The ultimate goal of truancy prevention programs provided by School Attendance and Review Boards (SARBs) and prosecutions by the district attorneys is to help reduce the number of dropouts in the state's education system and increase the number of high school graduates.
California's compulsory education laws require children between six and eighteen years of age to attend school, with a limited number of specified exceptions. Under state law, a pupil who, without a valid excuse, is absent from school for three full days in one school year, or is tardy or absent for more than 30 minutes during the school day on three occasions in one school year, is considered truant. Once a student is designated a truant, state law requires schools, districts, counties, and courts to intervene to ensure that parents and pupils receive certain services to assist them in complying with attendance laws. When these various interventions fail—meaning parents or guardians still do not send a child to school or a student misses an unlawful amount of school—the matter is referred to the courts. Courts can then use penalties or other measures to seek compliance. Essentially, these various interventions exist to ensure that pupils remain in school and that a pattern is not established that could lead to their dropping out of school later in their educational career.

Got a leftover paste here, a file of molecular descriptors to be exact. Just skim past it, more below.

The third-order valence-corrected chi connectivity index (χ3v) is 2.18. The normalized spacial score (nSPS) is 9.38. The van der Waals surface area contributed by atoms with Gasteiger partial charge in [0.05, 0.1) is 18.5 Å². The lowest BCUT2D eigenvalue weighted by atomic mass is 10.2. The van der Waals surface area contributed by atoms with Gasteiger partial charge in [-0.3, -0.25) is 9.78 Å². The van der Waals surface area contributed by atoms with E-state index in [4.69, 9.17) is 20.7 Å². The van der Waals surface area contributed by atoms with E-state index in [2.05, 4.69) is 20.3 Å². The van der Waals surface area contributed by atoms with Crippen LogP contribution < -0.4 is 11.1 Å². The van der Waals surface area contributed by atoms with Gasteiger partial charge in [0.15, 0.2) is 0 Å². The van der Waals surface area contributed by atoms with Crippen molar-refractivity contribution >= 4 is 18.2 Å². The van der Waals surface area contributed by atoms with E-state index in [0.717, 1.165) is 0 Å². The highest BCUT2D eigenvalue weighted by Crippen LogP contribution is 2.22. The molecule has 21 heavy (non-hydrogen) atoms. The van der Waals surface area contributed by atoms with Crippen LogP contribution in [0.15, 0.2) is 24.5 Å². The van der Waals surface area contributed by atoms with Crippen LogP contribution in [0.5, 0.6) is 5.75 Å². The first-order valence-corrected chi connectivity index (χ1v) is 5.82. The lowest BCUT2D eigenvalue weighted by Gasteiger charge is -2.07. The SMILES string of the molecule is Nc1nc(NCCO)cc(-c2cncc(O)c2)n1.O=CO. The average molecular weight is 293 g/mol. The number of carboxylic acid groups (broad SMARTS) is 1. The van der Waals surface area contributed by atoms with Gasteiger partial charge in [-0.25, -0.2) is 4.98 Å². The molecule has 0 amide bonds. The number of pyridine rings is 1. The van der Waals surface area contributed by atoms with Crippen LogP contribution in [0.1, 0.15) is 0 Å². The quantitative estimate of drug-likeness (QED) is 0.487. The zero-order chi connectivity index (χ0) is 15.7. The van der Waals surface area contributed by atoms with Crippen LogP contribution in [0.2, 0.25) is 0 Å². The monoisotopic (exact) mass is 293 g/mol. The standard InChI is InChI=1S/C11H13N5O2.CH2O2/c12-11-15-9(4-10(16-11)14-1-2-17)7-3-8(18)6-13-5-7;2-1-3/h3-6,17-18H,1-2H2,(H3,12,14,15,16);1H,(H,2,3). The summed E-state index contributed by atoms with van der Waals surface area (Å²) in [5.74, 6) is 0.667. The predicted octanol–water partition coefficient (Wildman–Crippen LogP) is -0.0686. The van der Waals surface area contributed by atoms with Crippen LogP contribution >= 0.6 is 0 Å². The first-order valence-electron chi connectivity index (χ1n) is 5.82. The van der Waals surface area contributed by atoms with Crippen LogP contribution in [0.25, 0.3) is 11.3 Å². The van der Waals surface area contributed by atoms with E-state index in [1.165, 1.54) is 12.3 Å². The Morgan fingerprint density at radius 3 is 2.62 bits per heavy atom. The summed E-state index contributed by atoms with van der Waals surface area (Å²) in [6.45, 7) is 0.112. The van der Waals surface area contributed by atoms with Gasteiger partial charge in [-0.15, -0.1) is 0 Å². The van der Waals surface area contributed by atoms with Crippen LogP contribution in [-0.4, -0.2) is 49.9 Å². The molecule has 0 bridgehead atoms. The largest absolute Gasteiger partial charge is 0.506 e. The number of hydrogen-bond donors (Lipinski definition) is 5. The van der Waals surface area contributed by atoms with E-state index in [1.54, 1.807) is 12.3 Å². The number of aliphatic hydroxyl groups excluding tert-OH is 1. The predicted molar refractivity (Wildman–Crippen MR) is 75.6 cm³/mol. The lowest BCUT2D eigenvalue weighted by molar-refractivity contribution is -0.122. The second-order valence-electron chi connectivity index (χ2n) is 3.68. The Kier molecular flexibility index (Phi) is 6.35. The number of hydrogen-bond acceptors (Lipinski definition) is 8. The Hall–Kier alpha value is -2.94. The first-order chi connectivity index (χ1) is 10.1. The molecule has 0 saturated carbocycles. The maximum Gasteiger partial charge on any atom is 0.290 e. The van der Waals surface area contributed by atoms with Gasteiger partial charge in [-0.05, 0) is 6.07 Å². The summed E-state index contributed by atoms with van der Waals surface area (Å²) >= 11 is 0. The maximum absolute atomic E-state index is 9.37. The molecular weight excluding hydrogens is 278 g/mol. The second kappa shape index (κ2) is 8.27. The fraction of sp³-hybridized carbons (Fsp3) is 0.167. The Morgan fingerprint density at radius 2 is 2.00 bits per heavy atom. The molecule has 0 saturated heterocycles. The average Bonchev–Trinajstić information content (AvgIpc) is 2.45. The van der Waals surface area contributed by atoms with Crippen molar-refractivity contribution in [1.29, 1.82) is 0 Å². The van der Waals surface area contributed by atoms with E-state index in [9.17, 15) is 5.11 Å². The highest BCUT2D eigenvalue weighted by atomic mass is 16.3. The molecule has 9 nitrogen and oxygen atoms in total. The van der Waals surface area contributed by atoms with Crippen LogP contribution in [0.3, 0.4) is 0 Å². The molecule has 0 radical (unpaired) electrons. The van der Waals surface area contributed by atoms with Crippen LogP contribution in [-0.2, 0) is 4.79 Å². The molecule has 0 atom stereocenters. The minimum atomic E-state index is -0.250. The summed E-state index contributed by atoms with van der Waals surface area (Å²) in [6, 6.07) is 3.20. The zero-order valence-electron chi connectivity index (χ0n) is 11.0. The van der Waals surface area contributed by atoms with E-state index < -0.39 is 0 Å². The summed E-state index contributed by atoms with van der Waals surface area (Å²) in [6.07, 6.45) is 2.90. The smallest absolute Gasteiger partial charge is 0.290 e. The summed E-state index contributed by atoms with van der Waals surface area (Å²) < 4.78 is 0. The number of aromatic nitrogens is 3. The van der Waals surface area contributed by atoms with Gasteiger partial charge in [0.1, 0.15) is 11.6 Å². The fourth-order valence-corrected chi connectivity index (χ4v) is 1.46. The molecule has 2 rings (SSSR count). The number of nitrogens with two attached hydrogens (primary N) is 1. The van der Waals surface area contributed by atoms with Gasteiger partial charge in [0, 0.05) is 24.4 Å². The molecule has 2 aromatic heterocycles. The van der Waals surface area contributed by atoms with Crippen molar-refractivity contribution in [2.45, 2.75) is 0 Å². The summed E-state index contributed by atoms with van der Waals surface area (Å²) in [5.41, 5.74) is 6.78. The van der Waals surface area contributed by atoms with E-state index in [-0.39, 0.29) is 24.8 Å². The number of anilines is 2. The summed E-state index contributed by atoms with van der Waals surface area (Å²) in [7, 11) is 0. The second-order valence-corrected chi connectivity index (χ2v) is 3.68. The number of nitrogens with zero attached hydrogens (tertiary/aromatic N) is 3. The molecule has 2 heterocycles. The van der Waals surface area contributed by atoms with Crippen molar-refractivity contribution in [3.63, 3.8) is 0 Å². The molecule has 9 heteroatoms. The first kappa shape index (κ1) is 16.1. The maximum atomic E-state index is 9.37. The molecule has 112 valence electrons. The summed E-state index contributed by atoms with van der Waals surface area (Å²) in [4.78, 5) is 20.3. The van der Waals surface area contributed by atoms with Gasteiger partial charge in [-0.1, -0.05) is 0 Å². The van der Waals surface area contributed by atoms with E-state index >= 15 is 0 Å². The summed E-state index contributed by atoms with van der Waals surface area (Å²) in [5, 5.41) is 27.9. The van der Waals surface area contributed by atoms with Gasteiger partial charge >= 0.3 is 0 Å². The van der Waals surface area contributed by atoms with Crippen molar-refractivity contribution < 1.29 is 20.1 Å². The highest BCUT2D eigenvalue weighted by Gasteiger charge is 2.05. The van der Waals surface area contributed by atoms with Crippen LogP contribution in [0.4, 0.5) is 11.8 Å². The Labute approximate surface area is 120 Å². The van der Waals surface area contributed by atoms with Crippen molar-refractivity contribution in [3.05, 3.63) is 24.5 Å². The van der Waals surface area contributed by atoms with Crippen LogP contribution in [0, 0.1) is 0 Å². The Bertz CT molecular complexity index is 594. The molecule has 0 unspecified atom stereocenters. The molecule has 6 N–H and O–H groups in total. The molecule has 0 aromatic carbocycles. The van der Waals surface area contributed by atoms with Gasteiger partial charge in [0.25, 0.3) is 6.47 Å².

Students who are absent from school for any reasons provided in 48205 are not in violation of the compulsory attendance law upon verification by the district of the reason for the absence.
This regulation states a student may be excused legally from school when the absence is due to: